Studying Art and Artists
|Lauren Dyer, Point of Origin, 2001; fabric,
paint, ink, embroidery, encaustic wax, sand; 7 by 15 by
12 inches. Photo: Gugger Petter. Courtesy of the American
How artists support themselves, find a community
in which they feel supported, and arrange their lives to make
art: these are issues M.F.A. student Lauren Dyer has been
mulling over. Meanwhile, she's been creating fabric sculptures:
sewn, stuffed with sand, and painted, drawn on, embroidered,
"Having time and space to focus on artwork is
what generates creativity," says Dyer. After five years working
in arts administration by day and logging studio time at night,
Dyer found the time and space she needed to develop her work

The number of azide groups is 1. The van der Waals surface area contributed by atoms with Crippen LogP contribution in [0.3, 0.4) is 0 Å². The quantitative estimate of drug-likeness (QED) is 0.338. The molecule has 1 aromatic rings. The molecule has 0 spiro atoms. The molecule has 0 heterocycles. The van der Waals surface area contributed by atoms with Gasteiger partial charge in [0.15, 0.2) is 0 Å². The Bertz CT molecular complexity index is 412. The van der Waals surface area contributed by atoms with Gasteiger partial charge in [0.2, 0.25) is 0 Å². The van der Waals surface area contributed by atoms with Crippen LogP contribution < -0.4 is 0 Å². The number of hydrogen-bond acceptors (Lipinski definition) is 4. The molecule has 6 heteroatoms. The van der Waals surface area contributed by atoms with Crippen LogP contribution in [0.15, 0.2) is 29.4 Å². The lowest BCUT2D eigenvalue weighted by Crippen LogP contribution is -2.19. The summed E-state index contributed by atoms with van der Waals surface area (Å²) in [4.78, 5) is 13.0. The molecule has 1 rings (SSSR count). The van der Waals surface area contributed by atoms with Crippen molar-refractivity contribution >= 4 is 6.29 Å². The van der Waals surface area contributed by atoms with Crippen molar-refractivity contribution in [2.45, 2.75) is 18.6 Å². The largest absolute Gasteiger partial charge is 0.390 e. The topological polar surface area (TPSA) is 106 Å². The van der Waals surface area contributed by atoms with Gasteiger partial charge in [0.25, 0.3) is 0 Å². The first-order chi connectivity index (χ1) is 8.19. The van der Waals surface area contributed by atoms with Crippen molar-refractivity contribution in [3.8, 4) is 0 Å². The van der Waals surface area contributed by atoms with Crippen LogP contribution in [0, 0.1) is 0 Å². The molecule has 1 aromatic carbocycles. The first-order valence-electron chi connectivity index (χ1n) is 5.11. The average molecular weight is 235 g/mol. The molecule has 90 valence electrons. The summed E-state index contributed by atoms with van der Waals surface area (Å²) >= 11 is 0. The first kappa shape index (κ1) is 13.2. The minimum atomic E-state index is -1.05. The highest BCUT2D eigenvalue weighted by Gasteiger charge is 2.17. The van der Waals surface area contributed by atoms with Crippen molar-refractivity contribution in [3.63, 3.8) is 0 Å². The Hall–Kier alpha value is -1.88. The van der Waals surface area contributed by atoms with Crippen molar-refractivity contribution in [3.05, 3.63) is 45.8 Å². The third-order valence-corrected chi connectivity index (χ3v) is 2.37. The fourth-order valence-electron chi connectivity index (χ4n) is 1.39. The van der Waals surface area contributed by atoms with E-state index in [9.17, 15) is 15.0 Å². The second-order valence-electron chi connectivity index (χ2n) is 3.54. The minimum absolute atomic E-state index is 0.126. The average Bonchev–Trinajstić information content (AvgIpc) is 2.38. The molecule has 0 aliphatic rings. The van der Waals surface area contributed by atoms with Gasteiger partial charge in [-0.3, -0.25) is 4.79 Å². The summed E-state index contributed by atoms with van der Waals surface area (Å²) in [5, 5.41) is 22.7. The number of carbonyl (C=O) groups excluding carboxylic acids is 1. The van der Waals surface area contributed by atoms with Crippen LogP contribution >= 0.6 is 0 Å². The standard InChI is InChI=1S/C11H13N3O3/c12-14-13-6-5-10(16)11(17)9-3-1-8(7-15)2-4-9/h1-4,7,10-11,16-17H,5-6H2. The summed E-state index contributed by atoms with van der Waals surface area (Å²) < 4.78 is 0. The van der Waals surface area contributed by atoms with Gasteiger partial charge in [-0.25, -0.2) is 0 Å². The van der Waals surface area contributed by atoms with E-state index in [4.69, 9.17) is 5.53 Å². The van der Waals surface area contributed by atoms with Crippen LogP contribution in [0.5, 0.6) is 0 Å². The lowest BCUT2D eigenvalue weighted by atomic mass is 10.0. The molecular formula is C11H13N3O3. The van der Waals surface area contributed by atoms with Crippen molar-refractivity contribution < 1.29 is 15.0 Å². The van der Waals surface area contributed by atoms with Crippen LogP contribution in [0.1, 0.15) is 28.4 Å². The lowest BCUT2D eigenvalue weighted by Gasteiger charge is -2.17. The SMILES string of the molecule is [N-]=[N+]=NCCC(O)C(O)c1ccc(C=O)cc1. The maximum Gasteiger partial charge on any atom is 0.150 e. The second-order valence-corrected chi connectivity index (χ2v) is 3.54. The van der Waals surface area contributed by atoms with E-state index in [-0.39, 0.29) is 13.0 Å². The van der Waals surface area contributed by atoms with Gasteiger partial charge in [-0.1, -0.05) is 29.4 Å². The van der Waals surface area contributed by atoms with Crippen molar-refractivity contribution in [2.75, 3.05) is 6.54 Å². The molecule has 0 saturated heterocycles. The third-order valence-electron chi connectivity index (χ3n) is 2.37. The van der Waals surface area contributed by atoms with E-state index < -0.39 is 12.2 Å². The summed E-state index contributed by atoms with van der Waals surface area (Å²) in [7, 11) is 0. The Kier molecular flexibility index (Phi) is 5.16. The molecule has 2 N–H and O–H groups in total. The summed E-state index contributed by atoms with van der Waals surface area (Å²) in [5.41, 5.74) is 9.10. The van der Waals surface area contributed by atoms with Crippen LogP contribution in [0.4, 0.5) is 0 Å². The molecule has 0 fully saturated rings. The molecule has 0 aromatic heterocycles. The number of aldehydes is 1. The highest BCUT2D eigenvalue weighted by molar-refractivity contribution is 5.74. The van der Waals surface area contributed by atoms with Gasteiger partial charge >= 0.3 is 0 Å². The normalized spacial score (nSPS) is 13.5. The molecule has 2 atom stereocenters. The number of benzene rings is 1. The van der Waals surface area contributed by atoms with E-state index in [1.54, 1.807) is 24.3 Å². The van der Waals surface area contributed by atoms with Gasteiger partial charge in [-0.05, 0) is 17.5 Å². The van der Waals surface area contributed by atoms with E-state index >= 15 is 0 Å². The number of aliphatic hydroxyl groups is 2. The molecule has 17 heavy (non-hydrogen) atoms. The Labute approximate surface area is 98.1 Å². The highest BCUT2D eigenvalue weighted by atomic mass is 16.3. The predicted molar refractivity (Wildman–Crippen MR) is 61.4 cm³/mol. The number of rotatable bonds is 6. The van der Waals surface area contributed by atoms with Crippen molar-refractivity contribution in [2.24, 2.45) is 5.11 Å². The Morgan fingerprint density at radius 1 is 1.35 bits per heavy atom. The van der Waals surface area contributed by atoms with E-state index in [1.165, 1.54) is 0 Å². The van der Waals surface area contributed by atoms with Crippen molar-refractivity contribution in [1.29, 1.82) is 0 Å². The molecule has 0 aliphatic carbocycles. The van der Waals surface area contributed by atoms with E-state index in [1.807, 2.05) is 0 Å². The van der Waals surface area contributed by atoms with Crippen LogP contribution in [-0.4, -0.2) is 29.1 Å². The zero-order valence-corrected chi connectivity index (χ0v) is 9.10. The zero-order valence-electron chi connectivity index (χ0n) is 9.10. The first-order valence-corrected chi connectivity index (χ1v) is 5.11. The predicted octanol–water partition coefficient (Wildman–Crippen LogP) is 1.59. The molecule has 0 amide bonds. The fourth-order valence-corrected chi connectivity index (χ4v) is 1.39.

by going back to school. She focused first on technique and
discipline as a core student at North Carolina's Penland School
of Crafts (1998-2000), and now she's concentrating on ideas
and theory at California College of Arts and Crafts in Oakland.
|Lauren Dyer, Untitled (detail),
2001; fabric, sand.
An installation of Dyer's sculptures won an honorable
mention in 2001 in the American Craft Museum's first Horizon
Award competition for students in craft media, co-sponsored
by Hunter Douglas Window Fashions.
Plucky, 2000; fabric, paint, ink, embroidery,
sand; 4 by 3 by 2 inches. Photo: Tom Mills.
Proliferate, 2000; fabric, paint, ink, embroidered
thread, sand, metal; 7 by 11 by 2 inches overall. Photo: Tom
Untitled, 2001; wood, encaustic wax, paper,
ink, beads; 18 by 20 by 3 inches.